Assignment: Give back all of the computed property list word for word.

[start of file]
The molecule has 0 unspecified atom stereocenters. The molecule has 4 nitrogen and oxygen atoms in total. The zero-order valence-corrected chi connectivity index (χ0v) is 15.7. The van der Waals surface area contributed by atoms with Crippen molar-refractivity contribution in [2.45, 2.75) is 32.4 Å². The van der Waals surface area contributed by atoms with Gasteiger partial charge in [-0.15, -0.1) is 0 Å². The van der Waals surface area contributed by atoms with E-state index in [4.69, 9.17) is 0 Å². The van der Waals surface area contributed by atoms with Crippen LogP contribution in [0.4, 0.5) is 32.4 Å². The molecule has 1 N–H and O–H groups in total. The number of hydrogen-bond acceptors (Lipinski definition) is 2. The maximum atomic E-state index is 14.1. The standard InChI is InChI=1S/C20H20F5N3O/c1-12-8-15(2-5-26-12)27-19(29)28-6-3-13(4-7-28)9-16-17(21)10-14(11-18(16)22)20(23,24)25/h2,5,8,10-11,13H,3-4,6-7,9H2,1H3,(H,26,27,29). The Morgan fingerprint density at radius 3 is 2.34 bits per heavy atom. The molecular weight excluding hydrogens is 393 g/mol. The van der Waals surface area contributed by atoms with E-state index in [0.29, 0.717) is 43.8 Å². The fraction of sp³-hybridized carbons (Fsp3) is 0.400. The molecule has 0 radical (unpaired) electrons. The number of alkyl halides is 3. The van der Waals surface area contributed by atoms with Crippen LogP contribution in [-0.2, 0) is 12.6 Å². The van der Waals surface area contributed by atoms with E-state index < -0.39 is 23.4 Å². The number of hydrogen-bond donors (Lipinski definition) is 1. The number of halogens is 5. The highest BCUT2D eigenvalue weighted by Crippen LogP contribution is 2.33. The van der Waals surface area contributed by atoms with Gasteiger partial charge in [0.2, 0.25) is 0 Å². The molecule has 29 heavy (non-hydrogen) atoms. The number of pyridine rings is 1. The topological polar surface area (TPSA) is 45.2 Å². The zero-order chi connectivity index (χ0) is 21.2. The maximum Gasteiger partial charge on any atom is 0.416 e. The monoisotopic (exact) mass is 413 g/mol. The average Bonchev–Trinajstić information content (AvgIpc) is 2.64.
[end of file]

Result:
The molecule has 0 unspecified atom stereocenters. The molecule has 4 nitrogen and oxygen atoms in total. The zero-order valence-corrected chi connectivity index (χ0v) is 15.7. The van der Waals surface area contributed by atoms with Crippen molar-refractivity contribution in [2.45, 2.75) is 32.4 Å². The van der Waals surface area contributed by atoms with Gasteiger partial charge in [-0.15, -0.1) is 0 Å². The van der Waals surface area contributed by atoms with E-state index in [4.69, 9.17) is 0 Å². The van der Waals surface area contributed by atoms with Crippen LogP contribution in [0.4, 0.5) is 32.4 Å². The molecule has 1 N–H and O–H groups in total. The number of hydrogen-bond acceptors (Lipinski definition) is 2. The maximum atomic E-state index is 14.1. The standard InChI is InChI=1S/C20H20F5N3O/c1-12-8-15(2-5-26-12)27-19(29)28-6-3-13(4-7-28)9-16-17(21)10-14(11-18(16)22)20(23,24)25/h2,5,8,10-11,13H,3-4,6-7,9H2,1H3,(H,26,27,29). The Morgan fingerprint density at radius 3 is 2.34 bits per heavy atom. The molecular weight excluding hydrogens is 393 g/mol. The van der Waals surface area contributed by atoms with E-state index in [0.29, 0.717) is 43.8 Å². The fraction of sp³-hybridized carbons (Fsp3) is 0.400. The molecule has 0 radical (unpaired) electrons. The number of alkyl halides is 3. The van der Waals surface area contributed by atoms with Crippen LogP contribution in [-0.2, 0) is 12.6 Å². The van der Waals surface area contributed by atoms with E-state index < -0.39 is 23.4 Å². The number of hydrogen-bond donors (Lipinski definition) is 1. The number of halogens is 5. The highest BCUT2D eigenvalue weighted by Crippen LogP contribution is 2.33. The van der Waals surface area contributed by atoms with Gasteiger partial charge in [0.2, 0.25) is 0 Å². The molecule has 29 heavy (non-hydrogen) atoms. The number of pyridine rings is 1. The topological polar surface area (TPSA) is 45.2 Å². The zero-order chi connectivity index (χ0) is 21.2. The maximum Gasteiger partial charge on any atom is 0.416 e. The monoisotopic (exact) mass is 413 g/mol. The average Bonchev–Trinajstić information content (AvgIpc) is 2.64.